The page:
Courtly Feasts to Kremlin Banquets

Are you finding lockdown means you need new ideas, new challenges, to help you break out?

How about discovering the opulence of pre-revolutionary Russia…the stories behind the banquets and the recipes used for creating feasts fit for a royal household? And then trying those recipes for yourself!

“Courtly Feasts to Kremlin Banquets” is a brilliantly-researched and beautifully-illustrated Russian bestseller that has just been translated into English and adapted by the founder of our agency Marina Gorge. It details numerous menus from inside the Russian imperial household, together with their full recipes (usefully including ingredients and alternatives in both UK and US measurements).

However, this book is not only for those lovers of food with an appetite for discovering exciting gastronomic delights. The 204-page volume contains a wealth of historical information about Russian cuisine from the 16th century, as well as providing an understanding of the rich tapestry of extravagant ceremonies around the great feasts. Not only the magnificent grandeur of individual courtly feasts but also of the successive generations of nobility actively vying with each other to surpass the splendour created by their predecessors. Russian hospitality has always exuded a special vitality and sense of warm-hearted sociability. In Old Russia we find that there was also a significant link between the imperial household’s hospitality, the teachings of the Orthodox Church and a concern for, and generosity to, their subjects.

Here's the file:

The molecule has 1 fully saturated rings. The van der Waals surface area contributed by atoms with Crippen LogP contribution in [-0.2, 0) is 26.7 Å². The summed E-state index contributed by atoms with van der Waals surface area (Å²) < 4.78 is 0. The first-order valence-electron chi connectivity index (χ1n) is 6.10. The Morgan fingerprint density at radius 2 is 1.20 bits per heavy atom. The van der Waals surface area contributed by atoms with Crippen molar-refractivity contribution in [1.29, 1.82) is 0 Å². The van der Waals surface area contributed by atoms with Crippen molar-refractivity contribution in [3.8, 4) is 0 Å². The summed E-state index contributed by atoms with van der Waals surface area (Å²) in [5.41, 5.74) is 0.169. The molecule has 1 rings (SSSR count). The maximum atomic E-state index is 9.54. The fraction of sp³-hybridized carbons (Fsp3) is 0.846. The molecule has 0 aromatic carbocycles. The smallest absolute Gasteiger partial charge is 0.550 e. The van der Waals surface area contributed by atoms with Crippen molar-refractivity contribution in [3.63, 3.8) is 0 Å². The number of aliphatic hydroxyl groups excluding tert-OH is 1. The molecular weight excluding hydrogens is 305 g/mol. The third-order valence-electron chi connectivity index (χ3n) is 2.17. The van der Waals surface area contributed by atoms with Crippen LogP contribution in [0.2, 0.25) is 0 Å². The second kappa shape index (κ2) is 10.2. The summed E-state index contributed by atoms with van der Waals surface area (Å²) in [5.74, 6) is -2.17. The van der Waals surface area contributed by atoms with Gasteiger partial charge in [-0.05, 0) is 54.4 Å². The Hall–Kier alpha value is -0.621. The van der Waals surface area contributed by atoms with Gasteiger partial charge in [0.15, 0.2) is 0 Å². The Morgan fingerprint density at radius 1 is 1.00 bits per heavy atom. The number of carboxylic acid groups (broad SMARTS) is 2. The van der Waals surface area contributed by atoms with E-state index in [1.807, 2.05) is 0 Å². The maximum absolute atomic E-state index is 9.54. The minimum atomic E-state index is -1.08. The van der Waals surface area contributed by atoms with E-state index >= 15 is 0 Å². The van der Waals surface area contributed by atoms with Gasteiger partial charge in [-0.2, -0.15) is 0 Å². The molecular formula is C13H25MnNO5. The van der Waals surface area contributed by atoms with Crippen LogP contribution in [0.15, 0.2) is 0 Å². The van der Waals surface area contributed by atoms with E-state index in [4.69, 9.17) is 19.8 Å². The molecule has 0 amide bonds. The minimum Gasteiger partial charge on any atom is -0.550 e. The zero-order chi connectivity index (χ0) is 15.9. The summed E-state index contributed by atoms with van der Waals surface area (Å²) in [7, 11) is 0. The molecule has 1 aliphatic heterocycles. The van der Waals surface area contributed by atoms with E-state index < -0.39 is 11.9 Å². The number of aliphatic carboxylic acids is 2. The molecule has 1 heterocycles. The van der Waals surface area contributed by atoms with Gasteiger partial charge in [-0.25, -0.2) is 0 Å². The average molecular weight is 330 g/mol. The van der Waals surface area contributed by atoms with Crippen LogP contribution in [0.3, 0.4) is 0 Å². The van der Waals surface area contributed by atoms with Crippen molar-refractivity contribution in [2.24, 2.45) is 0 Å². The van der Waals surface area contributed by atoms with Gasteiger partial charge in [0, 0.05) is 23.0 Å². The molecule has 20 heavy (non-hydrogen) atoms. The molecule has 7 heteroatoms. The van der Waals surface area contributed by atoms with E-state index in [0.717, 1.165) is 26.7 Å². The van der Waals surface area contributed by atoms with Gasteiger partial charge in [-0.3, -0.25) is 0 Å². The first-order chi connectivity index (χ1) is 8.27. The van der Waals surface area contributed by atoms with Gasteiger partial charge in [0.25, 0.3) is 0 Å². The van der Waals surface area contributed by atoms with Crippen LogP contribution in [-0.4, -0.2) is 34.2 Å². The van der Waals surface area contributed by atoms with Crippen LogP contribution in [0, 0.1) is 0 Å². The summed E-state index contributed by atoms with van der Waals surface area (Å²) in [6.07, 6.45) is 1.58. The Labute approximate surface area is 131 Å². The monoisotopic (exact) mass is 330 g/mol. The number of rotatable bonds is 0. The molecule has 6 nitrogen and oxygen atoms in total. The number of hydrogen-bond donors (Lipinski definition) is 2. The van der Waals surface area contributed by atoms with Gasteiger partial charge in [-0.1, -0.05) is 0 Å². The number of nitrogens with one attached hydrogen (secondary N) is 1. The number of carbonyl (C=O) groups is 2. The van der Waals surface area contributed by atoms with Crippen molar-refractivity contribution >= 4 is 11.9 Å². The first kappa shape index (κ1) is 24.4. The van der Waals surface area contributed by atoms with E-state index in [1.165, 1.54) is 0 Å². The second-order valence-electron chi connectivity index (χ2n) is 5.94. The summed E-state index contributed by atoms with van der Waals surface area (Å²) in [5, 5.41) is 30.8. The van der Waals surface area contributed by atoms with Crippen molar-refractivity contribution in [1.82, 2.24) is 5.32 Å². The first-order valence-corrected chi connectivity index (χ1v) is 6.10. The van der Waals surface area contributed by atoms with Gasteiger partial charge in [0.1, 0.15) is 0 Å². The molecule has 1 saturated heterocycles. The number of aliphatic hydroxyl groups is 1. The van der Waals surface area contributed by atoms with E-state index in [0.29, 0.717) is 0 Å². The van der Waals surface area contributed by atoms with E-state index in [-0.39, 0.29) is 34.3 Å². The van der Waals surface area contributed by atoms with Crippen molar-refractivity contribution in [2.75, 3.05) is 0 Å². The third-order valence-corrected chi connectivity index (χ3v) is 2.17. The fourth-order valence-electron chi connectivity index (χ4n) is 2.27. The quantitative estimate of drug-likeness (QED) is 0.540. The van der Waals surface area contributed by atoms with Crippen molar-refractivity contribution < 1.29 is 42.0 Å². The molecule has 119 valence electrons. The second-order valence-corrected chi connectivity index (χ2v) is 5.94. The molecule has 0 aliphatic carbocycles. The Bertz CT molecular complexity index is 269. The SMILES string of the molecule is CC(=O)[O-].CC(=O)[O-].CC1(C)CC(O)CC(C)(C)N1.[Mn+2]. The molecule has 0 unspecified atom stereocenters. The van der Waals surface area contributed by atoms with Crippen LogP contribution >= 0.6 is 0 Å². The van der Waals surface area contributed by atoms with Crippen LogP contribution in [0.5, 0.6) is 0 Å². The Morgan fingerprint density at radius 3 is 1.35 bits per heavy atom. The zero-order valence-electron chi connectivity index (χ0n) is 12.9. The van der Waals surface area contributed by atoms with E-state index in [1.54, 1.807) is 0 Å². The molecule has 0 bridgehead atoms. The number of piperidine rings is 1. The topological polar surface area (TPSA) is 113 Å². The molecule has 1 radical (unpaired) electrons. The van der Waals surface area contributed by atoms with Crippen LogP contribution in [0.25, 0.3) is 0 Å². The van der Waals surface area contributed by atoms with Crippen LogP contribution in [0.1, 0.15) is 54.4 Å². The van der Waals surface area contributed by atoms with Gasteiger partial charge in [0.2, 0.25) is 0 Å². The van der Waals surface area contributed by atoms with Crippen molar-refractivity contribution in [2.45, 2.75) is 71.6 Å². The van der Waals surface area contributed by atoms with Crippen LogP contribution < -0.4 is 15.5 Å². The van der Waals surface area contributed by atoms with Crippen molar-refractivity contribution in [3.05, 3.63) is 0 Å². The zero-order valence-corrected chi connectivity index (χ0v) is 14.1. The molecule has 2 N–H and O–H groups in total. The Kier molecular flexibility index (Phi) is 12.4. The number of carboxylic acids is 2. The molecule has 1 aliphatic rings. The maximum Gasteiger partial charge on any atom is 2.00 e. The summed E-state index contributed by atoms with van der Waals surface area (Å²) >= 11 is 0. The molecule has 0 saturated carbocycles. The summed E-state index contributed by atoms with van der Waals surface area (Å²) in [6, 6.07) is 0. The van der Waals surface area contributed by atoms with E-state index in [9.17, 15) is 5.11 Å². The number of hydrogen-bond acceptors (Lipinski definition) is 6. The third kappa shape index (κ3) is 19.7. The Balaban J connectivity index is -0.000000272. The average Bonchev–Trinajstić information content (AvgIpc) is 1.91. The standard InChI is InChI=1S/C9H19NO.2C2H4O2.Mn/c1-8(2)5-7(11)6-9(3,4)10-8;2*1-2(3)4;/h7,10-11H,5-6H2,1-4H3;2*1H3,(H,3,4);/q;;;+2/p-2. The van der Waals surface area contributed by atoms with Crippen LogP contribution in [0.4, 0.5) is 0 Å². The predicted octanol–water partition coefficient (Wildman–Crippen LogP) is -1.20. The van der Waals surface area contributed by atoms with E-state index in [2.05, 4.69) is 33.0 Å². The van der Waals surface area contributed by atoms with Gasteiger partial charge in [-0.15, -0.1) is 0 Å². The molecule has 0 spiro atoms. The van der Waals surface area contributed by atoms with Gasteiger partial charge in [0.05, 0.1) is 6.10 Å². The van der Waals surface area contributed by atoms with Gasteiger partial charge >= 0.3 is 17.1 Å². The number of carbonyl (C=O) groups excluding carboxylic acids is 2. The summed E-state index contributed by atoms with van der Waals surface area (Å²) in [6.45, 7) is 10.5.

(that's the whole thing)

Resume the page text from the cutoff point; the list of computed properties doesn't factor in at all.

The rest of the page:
The political and social history of Russia has seen some very violent changes. The more shocking the political events of a country, the more brutal the cultural changes can be. At times, the differences between the past and the present are so extreme that one is faced with completely different worlds. However, despite dramatic and often heart-breaking upheavals, it is important to remember and understand how those distant roots have helped to nourish the present.

“Modern society contemptuously dismisses and sneers at the former way of life and deliberately breaks any connection with a past that would always have been held to be so dear at the time.” These words of writer, historian and theatre critic Yevgeny Opochinin were published in 1909, before the full horror of the revolutionary upheaval. The relevance of such remarks is surely as valid now as then.

Throughout history, special events have been an important means for ensuring the continuance of traditions from one generation to the next, and symbolic meanings can still be found, if one only knows the stories from the past. One just has to know where to look.

So, it is time to raise a toast in memory of bygone custom and tradition and to celebrate that great warm-hearted generosity of the Russian people. Featuring a foreword and epilogue from Princess Olga, one of the surviving Romanoffs, this is a book not to be missed.

You can buy this book by following the link below:

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